The UK is an exciting place to live these days, especially if you like elections. If you think Brexit is a good thing, and if you have an anarchic fondness for political uncertainty, then no doubt it is thrilling. However, as British politicians gear up for the snap UK general election on 8th June, the uncertainty of Brexit is meanwhile continuing to make life miserable for millions of EU citizens in the UK.
According to a report for the Dutch government (in Dutch) written in March 2017, there are thought to be about 73,000 Dutch nationals living in the UK. How many of them will be allowed to stay is dependent on the upcoming Brexit negotiations. While previously it was Dutch citizen Monique Hawkins who made the headlines after the British Home Office told her to “make preparations to leave” the UK, most recently it is 75-year-old Dutch pensioner Elly Wright who has hit the news in the endless cycle of Brexit misery.
“It’s a horrible situation”
Mrs Wright came to the UK in 1967 after marrying a British military intelligence officer, with whom she has a son. When they divorced, a British court ruled that she had to remain in the UK as part of the divorce settlement. She met her second husband, also a UK citizen, in 1981. After working in the National Health Service and public housing for several decades, she retired to Surrey in 1993. Now, following the Brexit referendum of 23rd June 2016, she may no longer be welcome to stay in the country where she has spent most of her adult life.
Due to the exhilarating uncertainty of Brexit, many of the 3 million non-British EU citizens in the UK have applied for permanent residency. This is a gruelling procedure that requires a lot of paperwork, and applicants must supply historical bank statements and pay slips. Having retired 24 years ago, and never dreaming that 17 million Brits would recklessly vote to “take back control”, Mrs Wright did not keep these documents.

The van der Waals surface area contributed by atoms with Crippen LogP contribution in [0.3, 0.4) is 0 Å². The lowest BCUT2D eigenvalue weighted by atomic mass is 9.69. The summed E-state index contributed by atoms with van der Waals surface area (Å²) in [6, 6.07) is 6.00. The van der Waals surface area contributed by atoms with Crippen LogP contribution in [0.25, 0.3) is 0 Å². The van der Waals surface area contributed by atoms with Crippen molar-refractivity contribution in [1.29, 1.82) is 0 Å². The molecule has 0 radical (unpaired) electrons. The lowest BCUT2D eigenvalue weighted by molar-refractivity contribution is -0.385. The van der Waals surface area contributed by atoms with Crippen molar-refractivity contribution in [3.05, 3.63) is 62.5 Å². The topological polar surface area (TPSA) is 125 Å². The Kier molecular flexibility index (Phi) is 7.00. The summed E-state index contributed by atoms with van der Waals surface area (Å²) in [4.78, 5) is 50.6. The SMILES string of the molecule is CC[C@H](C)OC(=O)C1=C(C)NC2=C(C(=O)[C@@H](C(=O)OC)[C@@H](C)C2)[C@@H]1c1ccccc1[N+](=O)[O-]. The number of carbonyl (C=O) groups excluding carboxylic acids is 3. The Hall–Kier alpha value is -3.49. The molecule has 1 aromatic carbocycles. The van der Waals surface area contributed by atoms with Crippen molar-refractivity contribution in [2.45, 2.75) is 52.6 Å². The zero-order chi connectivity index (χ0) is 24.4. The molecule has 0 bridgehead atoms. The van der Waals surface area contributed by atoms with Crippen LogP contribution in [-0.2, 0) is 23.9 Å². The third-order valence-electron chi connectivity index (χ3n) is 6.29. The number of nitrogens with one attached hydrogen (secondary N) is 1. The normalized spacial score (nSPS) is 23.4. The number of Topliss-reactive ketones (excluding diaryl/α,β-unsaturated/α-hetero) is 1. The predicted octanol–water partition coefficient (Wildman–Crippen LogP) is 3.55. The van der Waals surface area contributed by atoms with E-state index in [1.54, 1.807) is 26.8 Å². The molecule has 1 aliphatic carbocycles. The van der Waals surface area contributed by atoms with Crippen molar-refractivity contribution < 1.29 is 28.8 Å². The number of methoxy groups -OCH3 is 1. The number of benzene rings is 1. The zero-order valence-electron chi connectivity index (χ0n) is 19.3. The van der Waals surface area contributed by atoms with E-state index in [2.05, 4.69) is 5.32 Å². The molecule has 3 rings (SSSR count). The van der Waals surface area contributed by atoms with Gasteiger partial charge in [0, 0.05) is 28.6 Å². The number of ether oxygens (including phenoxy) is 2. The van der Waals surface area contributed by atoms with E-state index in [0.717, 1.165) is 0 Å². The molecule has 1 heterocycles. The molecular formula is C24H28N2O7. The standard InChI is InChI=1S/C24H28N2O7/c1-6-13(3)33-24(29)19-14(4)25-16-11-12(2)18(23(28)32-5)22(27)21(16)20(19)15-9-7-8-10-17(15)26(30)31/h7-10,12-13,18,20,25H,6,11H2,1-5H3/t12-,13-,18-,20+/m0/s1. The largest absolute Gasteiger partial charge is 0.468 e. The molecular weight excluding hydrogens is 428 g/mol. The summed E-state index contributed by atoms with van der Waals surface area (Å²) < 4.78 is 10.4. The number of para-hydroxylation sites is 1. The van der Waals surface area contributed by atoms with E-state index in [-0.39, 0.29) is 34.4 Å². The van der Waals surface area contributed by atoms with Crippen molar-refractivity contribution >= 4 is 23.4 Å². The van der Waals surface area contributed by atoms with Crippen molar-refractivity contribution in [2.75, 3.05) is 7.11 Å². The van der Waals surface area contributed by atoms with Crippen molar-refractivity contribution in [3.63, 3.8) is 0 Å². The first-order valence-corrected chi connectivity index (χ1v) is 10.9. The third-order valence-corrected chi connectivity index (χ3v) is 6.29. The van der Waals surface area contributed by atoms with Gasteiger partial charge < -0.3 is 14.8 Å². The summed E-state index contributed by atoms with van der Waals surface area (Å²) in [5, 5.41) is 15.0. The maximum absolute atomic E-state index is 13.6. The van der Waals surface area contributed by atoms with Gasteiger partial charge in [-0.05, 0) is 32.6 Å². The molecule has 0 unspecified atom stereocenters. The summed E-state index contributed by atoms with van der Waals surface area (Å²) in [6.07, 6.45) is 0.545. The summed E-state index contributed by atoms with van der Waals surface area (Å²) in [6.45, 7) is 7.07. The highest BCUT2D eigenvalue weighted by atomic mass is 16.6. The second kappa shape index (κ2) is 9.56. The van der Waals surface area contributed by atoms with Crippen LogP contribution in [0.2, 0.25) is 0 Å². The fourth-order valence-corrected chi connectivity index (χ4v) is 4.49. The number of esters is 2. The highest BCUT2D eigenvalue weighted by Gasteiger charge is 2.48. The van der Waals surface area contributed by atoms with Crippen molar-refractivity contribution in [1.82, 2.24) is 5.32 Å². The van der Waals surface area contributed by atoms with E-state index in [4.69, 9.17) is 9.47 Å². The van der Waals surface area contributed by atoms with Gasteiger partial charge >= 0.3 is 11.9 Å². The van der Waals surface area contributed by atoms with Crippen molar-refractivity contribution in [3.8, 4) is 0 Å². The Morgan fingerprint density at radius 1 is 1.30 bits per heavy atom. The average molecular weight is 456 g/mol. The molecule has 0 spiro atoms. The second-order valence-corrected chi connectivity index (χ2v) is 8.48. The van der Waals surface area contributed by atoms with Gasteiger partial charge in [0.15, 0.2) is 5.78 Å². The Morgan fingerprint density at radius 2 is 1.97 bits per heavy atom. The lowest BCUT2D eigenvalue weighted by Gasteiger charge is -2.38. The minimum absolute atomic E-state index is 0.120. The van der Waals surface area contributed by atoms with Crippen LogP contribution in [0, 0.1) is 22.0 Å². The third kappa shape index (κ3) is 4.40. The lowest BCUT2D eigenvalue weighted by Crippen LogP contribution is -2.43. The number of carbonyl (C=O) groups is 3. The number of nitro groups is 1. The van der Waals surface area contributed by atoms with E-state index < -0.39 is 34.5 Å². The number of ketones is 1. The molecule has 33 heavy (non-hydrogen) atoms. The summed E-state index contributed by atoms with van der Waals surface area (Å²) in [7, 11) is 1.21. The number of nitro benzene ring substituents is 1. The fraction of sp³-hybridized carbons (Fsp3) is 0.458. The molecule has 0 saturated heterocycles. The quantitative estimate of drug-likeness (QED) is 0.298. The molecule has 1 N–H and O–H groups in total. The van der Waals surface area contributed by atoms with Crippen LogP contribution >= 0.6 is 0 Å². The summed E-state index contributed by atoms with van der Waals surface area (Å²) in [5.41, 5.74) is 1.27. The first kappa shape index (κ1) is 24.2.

Red, white and blue Brexit – but no Orange?
Mrs Wright is unable to retrieve old bank statements from the period of her employment, because her bank will not provide documents from that far back. She is thus unable to apply for permanent residency in the UK. As her British husband is no longer alive, applying for UK citizenship now would mean relinquishing her Dutch passport. And until the Conservative government stops using people like her as “bargaining chips” in Brexit negotiations, her ability to stay in the UK will remain deeply uncertain.
So, will Mrs Wright be deported? Will she be granted permanent residency? Will she be allowed to travel to EU countries once Brexit negotiations are over? The answer, as to so many questions about Brexit, is: who knows! Thrilling, isn’t it.